May’s flash PMI survey data painted a downbeat picture of worldwide manufacturing trends, with economies struggling in the face of sluggish global trade flows. However, eurozone exporters, benefitting from the single currency’s depreciation, are outperforming in terms of export gains.
Weak exports were the key to disappointing manufacturing trends in both China and Japan. At 49.1, the flash PMI for China signalled a deterioration in business conditions for a third successive month, fuelled by the steepest drop in export orders for almost two years. Factory output fell for the first time since December as a result. The survey paints a picture of industrial production growth weakening in China from the already sluggish 5.6% annual rate seen in April, edging closer to the low of 5.4% seen at the height of the global financial crisis.
In Japan, the flash PMI rose from 49.9 to 50.9, signalling a modest return to growth. However, although inflows of new order books picked up for the first time in three months, the increase was only modest due to a near-stagnation of export orders for a second successive month.
The poor export performance is a major disappointment, given the weakness of the yen, and suggests further stimulus should not be ruled out from the Bank of Japan.
It wasn’t only in Asia where exports were a notable weak spot in the PMI result. In the US, the flash PMI fell to a 16-month low of 53.8, with growth in the manufacturing economy dragged down by a second successive monthly downturn in export orders. The strong dollar was widely cited as a key cause of disappointing export sales, alongside weak demand, especially from Asia.
There was a brighter picture in the eurozone, however, where the manufacturing PMI rose to a 13-month high of 52.3. The improvement was driven in part by an upturn in new exports orders, which likewise hit a 13-month high (though note this measure includes intra-eurozone trade flows). Companies commonly reported that exports were being buoyed by the euro’s depreciation. Especially welcome was the first (albeit minor) increase in exports from France, which has lagged the wider-region’s recovery, since April of last year.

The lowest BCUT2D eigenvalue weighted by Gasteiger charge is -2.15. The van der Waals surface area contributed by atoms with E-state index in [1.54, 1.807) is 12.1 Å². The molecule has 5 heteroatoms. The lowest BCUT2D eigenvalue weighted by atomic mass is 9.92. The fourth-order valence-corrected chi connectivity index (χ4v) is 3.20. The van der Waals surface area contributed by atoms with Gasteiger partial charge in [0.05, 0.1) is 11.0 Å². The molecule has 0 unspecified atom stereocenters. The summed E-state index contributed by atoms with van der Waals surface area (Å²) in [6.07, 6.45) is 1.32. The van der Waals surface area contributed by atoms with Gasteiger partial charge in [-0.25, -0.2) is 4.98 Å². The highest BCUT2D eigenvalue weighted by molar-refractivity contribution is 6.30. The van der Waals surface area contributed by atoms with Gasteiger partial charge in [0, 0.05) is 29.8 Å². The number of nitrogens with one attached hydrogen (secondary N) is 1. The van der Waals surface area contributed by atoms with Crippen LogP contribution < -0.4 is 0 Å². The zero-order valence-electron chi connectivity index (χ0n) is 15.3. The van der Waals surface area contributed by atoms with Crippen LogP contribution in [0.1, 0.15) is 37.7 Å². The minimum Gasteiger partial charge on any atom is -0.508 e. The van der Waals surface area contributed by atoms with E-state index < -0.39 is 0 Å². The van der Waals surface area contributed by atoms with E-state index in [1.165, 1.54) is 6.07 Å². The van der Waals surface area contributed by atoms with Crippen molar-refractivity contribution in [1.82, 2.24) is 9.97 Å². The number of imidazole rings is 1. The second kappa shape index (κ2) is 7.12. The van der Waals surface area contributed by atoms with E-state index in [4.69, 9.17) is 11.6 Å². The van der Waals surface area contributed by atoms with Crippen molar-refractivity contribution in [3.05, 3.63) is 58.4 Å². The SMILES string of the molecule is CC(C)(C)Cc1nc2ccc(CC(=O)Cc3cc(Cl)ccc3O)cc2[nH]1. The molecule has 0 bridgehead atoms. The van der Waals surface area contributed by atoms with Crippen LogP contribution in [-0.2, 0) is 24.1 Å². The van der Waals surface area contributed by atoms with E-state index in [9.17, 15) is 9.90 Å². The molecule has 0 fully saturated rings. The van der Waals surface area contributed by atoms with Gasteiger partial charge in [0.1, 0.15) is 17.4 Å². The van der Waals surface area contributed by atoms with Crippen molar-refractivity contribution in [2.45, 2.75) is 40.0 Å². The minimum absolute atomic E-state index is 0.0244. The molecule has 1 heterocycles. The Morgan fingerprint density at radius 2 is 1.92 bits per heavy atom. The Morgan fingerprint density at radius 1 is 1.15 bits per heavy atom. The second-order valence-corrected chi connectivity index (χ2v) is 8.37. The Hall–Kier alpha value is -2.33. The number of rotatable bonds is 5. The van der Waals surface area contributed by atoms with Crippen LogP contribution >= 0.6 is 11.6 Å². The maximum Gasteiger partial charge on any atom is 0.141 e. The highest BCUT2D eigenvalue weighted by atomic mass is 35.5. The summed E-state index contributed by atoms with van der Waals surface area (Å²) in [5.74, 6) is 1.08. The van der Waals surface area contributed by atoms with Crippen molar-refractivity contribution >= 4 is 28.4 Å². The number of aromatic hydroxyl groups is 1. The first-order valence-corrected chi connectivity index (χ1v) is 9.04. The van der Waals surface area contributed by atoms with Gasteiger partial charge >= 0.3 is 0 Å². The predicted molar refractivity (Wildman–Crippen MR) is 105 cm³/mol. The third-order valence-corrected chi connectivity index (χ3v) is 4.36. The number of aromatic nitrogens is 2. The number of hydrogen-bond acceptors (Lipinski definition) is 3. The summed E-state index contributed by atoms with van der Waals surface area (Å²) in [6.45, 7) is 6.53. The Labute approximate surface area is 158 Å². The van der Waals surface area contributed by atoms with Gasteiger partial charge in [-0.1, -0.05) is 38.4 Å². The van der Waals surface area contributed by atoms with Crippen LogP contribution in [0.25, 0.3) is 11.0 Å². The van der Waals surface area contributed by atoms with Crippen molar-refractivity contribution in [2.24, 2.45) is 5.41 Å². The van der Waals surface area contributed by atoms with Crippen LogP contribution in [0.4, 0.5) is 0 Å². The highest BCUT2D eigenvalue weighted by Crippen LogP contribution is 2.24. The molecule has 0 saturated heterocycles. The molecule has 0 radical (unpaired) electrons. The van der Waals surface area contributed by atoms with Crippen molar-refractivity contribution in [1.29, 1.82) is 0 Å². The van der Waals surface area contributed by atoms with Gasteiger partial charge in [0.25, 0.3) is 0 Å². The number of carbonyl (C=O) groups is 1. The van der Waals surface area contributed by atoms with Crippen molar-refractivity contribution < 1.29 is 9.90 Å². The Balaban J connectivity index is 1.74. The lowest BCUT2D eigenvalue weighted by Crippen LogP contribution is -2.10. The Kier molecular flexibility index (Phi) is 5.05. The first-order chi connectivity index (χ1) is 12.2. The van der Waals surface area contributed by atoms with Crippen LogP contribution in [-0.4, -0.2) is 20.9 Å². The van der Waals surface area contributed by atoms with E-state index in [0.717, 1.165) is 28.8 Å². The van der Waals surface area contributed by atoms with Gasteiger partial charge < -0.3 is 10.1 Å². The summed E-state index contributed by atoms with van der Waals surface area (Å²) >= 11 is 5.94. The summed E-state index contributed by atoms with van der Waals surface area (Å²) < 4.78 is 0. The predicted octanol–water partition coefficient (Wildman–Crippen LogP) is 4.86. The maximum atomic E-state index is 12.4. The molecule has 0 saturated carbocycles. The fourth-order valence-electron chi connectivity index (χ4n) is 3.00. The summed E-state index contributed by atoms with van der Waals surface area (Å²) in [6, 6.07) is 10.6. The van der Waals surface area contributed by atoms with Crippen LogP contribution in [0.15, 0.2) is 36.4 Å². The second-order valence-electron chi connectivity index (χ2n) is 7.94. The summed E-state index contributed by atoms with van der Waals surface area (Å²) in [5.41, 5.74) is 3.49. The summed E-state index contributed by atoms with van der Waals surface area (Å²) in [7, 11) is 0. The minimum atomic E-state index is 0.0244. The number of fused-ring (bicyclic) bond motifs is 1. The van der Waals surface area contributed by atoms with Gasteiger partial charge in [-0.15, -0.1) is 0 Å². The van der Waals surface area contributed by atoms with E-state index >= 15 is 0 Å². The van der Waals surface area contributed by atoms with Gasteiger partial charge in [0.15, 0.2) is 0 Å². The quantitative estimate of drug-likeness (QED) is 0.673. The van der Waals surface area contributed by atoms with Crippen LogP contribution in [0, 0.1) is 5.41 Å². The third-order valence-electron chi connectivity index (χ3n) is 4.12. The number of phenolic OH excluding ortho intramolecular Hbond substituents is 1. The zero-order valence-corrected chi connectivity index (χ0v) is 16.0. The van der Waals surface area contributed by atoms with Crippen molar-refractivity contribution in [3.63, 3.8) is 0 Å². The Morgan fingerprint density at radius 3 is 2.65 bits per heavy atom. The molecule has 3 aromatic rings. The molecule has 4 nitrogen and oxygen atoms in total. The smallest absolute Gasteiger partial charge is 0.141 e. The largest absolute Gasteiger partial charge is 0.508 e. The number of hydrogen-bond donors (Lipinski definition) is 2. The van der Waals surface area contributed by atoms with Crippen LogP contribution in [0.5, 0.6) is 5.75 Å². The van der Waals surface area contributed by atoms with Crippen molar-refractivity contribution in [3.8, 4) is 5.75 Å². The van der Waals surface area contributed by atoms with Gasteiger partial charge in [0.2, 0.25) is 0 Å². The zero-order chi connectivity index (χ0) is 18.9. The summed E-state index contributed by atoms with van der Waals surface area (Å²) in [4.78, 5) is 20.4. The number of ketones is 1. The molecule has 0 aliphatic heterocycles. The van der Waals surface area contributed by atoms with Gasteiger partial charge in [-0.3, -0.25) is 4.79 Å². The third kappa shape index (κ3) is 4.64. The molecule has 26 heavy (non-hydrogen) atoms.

Less positively, the upturn in the euro area’s manufacturing sector was offset by slower growth in the services economy, though the region remains on track for a 0.4% expansion of GDP in the second quarter.
The impact of currency movement was not confined to exports. The weaker euro was partly to blame for eurozone goods producers reporting that steepest rise in input costs for three years. In contrast, input costs fell in China and rose only very modestly in the US and Japan, despite upward pressure from rising oil prices.
Bird Flu Outbreak Decimates Egg Supply The financial toll of the worst U.S. bird-flu outbreak in history is soaring. The fast-spreading virus has resulted in the deaths or extermination of at least 38.9 million birds. About 10% of the U.S. egg-laying flock has been wiped out.
Egg companies—the sector hit hardest by the virus—and turkey producers are spending millions of dollars to try to contain the disease. With eggs in particular, the problem is greatly complicated by the way the American industry is concentrated in the hands of relatively few producers.
The U.S. government has earmarked nearly $400 million to help compensate poultry farmers for culled birds, cleanup and disease testing. (…)
The wholesale price of “breaker” eggs—the kind sold in liquid form to restaurants like McDonald’s Corp., food-service supplier Sysco Corp. and packaged-food producers—nearly tripled in the past month to a record $2.03 a dozen on Thursday, according to market-research firm Urner Barry. Meanwhile, U.S. prices for wholesale large shell eggs, those sold at the grocery store, have jumped about 85% to $2.20 a dozen in the Midwest. Wholesale turkeys cost $1.14 a pound for a frozen 16-pound bird, 4.5% higher than the price a year ago, according to Urner Barry. (…)
The egg-supply squeeze is pinching profits for some food makers. Post Holdings Inc. warned last week that avian flu has affected about 25% of its egg supplies, forcing it to discontinue some product lines under its Michael Foods business, which makes liquid egg whites and egg product ingredients. Earlier this month, it estimated that fiscal 2015 operating earnings would be reduced by $20 million due to the bird-flu outbreak. (…)
Producers will be reeling for years, egg-industry officials said. One of the major challenges will be the cost to repopulate egg-laying facilities that together house millions of birds on some farms. (…)